Friday, December 12, 2008

Tricky ID #2 - Chihuahuan & Common Ravens

Everyone realizes these birds are very difficult to tell apart. The main difference is size, but individuals are variable, and size is the most difficult character to judge properly in the field. Said another way, size is the most frequently misjudged field character in birds. It's almost purely a comparative feature, and if you have nothing of known size to compare it to, you should not rely upon it.

Size can be inferred from speed of wing beats, with smaller birds flapping faster. But then speed of flight varies with conditions too – wind direction and the purpose of the bird's flight, for example.

HABITAT is a great clue. Chihuahuan Raven prefers wide open, flat country with scattered bushes and lots of grass or open ground. They are not normally found in hilly canyon country. So unless your area is in the far eastern or northern parts of the circle, you are unlikely to encounter the species.

BEHAVIOR is moderately useful. Chihuahuan Raven is more likely to be found in large winter flocks, roosting and feeding in groups that can number over 100. They are much like crows in this regard. But if it's a feeding concentration, such as at a dump (there is not one in our circle), both species can be found in the same large flock together. And sometimes groups of 20 or more Common Ravens will gather to feed in fields or frolic in the updrafts on a mountain peak.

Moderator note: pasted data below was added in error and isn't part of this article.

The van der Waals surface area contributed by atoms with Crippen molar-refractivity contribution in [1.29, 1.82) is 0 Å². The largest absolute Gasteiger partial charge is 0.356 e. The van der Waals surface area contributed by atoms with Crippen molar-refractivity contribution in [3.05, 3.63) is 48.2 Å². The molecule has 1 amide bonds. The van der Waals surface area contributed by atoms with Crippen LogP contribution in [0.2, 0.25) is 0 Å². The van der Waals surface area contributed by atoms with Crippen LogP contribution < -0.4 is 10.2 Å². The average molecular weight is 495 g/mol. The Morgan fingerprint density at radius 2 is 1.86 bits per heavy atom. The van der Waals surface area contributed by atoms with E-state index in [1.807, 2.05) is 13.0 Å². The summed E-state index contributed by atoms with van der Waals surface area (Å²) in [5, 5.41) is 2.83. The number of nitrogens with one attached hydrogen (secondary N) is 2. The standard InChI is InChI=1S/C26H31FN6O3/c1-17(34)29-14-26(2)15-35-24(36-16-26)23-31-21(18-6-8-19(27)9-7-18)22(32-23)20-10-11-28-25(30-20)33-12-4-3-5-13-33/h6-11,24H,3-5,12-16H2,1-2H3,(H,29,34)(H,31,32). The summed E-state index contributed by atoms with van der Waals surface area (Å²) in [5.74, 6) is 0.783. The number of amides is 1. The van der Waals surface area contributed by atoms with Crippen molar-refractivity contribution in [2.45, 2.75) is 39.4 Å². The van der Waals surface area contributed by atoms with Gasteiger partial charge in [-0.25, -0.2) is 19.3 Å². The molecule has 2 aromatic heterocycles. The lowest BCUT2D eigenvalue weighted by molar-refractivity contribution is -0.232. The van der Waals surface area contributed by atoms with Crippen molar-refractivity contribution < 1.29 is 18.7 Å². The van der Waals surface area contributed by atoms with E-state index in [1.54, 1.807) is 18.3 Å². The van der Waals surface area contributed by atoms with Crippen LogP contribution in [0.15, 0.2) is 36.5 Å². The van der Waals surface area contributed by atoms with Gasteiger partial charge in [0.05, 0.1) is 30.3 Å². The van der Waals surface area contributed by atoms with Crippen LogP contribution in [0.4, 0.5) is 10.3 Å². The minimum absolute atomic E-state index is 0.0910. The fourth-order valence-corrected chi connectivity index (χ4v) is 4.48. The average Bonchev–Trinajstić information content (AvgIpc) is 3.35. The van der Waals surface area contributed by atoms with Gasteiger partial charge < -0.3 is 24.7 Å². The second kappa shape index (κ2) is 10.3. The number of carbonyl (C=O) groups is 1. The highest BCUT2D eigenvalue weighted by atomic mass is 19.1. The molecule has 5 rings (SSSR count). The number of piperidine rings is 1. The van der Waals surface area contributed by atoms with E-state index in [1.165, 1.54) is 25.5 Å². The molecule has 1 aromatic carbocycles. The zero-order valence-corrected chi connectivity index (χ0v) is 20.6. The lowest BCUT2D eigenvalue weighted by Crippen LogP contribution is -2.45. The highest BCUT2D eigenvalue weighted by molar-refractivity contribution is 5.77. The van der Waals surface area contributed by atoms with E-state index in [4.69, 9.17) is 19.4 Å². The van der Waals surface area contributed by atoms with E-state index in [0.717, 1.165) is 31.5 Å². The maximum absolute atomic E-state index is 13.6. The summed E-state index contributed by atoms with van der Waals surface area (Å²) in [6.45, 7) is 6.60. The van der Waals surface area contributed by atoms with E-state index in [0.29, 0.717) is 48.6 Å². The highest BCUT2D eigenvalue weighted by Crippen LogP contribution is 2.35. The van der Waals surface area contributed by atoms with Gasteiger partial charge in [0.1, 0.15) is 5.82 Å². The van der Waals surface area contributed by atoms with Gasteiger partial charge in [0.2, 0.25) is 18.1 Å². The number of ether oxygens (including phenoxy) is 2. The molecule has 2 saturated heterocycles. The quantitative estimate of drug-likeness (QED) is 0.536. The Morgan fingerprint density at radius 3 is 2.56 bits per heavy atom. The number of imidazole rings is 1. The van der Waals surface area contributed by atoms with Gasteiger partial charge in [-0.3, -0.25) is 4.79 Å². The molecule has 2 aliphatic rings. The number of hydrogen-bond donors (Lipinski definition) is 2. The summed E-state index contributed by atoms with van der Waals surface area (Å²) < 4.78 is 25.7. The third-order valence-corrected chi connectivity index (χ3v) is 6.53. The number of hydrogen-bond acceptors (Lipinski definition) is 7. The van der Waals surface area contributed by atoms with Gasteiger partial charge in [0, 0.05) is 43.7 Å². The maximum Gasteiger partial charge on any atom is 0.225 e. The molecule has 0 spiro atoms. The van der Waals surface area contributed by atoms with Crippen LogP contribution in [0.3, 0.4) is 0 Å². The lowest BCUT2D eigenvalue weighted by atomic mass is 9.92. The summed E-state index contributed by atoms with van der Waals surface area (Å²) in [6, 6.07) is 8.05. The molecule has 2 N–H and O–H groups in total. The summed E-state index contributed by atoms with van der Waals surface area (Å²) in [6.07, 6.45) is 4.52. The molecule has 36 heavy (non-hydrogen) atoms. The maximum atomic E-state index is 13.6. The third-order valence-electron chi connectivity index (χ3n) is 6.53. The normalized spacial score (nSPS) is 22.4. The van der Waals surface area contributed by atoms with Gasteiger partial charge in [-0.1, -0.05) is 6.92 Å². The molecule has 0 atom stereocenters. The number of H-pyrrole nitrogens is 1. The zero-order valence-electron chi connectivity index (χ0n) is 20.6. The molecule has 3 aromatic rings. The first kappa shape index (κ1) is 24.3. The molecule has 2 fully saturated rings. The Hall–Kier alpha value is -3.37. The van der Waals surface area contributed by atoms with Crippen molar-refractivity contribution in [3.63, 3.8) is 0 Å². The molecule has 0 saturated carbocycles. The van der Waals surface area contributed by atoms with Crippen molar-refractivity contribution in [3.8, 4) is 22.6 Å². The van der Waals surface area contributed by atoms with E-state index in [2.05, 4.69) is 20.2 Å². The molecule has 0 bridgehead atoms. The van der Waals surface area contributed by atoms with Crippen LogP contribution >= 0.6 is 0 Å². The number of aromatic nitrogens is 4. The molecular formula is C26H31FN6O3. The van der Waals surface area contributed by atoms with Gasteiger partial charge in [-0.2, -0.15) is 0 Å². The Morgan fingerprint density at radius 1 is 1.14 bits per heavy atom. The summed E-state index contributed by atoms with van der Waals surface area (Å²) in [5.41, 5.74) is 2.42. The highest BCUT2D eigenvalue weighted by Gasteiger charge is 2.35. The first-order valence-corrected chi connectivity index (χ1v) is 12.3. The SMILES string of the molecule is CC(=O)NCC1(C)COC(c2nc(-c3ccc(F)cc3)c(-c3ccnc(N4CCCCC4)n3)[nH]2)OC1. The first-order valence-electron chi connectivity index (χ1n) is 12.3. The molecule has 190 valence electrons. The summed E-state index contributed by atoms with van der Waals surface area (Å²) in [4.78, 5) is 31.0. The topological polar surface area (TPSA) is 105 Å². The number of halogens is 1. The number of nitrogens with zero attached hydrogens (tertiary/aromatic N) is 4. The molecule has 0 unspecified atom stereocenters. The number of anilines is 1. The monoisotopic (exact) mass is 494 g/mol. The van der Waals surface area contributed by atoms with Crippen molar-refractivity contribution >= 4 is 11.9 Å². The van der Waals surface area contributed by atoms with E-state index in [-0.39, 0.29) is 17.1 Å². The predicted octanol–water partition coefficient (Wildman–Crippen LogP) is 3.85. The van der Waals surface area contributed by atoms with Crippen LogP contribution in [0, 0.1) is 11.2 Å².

FIELD MARKS for Chihuahuan Raven include a more rounded and less wedge-shaped tail and a shorter bill with the culmen curving down to the tip just beond the nasal bristles. Common Raven has a very wedge-shaped tail (you have to see it well from below, such as in soaring behavior) and a culmen that continues horizontally for some length beyond the end of the nasal bristles before dropping down to the tip. Common also has longer wings. If it's windy, the ruffled neck feathers of a Chihuahuan Raven will show bright white bases, but the pale gray bases of Common's neck feathers can be misjudged as being white.

VOICE is good. You can sing the call note of a Chihuanhuan Raven, as it is nasal and tonal. Common Raven's voice is extremely variable but is lower and more croak like, usually descending and not on a single tone.

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